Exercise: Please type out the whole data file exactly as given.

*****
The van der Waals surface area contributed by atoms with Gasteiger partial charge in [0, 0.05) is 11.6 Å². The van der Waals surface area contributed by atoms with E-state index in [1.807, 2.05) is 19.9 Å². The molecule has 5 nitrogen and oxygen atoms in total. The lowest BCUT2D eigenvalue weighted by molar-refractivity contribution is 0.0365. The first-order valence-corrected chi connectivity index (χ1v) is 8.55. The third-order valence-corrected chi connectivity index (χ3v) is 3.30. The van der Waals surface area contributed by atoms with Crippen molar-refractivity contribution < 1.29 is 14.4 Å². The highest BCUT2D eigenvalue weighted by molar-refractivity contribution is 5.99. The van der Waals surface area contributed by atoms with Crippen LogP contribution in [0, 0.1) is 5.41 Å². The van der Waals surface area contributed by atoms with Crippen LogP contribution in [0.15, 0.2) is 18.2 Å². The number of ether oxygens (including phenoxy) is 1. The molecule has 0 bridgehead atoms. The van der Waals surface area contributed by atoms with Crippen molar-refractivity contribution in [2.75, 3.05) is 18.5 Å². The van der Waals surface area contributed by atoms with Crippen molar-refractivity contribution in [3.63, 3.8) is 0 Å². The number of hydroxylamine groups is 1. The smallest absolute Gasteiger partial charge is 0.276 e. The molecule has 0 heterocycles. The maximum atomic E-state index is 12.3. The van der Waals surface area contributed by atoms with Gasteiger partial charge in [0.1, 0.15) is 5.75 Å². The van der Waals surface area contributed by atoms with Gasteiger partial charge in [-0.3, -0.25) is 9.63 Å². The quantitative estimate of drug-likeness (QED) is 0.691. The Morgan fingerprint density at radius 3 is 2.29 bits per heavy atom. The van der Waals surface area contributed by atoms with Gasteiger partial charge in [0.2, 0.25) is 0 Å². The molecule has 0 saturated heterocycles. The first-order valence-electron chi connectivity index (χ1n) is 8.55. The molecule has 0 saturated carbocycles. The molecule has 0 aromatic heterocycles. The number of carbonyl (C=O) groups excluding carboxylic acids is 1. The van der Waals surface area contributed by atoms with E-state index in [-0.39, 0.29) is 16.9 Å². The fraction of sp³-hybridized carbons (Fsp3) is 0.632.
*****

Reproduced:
The van der Waals surface area contributed by atoms with Gasteiger partial charge in [0, 0.05) is 11.6 Å². The van der Waals surface area contributed by atoms with E-state index in [1.807, 2.05) is 19.9 Å². The molecule has 5 nitrogen and oxygen atoms in total. The lowest BCUT2D eigenvalue weighted by molar-refractivity contribution is 0.0365. The first-order valence-corrected chi connectivity index (χ1v) is 8.55. The third-order valence-corrected chi connectivity index (χ3v) is 3.30. The van der Waals surface area contributed by atoms with Crippen molar-refractivity contribution < 1.29 is 14.4 Å². The highest BCUT2D eigenvalue weighted by molar-refractivity contribution is 5.99. The van der Waals surface area contributed by atoms with Crippen LogP contribution in [0, 0.1) is 5.41 Å². The van der Waals surface area contributed by atoms with Crippen LogP contribution in [0.15, 0.2) is 18.2 Å². The number of ether oxygens (including phenoxy) is 1. The molecule has 0 bridgehead atoms. The van der Waals surface area contributed by atoms with Crippen molar-refractivity contribution in [2.75, 3.05) is 18.5 Å². The van der Waals surface area contributed by atoms with Crippen molar-refractivity contribution in [3.63, 3.8) is 0 Å². The number of hydroxylamine groups is 1. The smallest absolute Gasteiger partial charge is 0.276 e. The molecule has 0 heterocycles. The maximum atomic E-state index is 12.3. The van der Waals surface area contributed by atoms with Gasteiger partial charge in [0.1, 0.15) is 5.75 Å². The van der Waals surface area contributed by atoms with Gasteiger partial charge in [-0.3, -0.25) is 9.63 Å². The quantitative estimate of drug-likeness (QED) is 0.691. The Morgan fingerprint density at radius 3 is 2.29 bits per heavy atom. The van der Waals surface area contributed by atoms with Gasteiger partial charge in [0.2, 0.25) is 0 Å². The molecule has 0 saturated heterocycles. The first-order valence-electron chi connectivity index (χ1n) is 8.55. The molecule has 0 saturated carbocycles. The molecule has 0 aromatic heterocycles. The number of carbonyl (C=O) groups excluding carboxylic acids is 1. The van der Waals surface area contributed by atoms with E-state index in [-0.39, 0.29) is 16.9 Å². The fraction of sp³-hybridized carbons (Fsp3) is 0.632.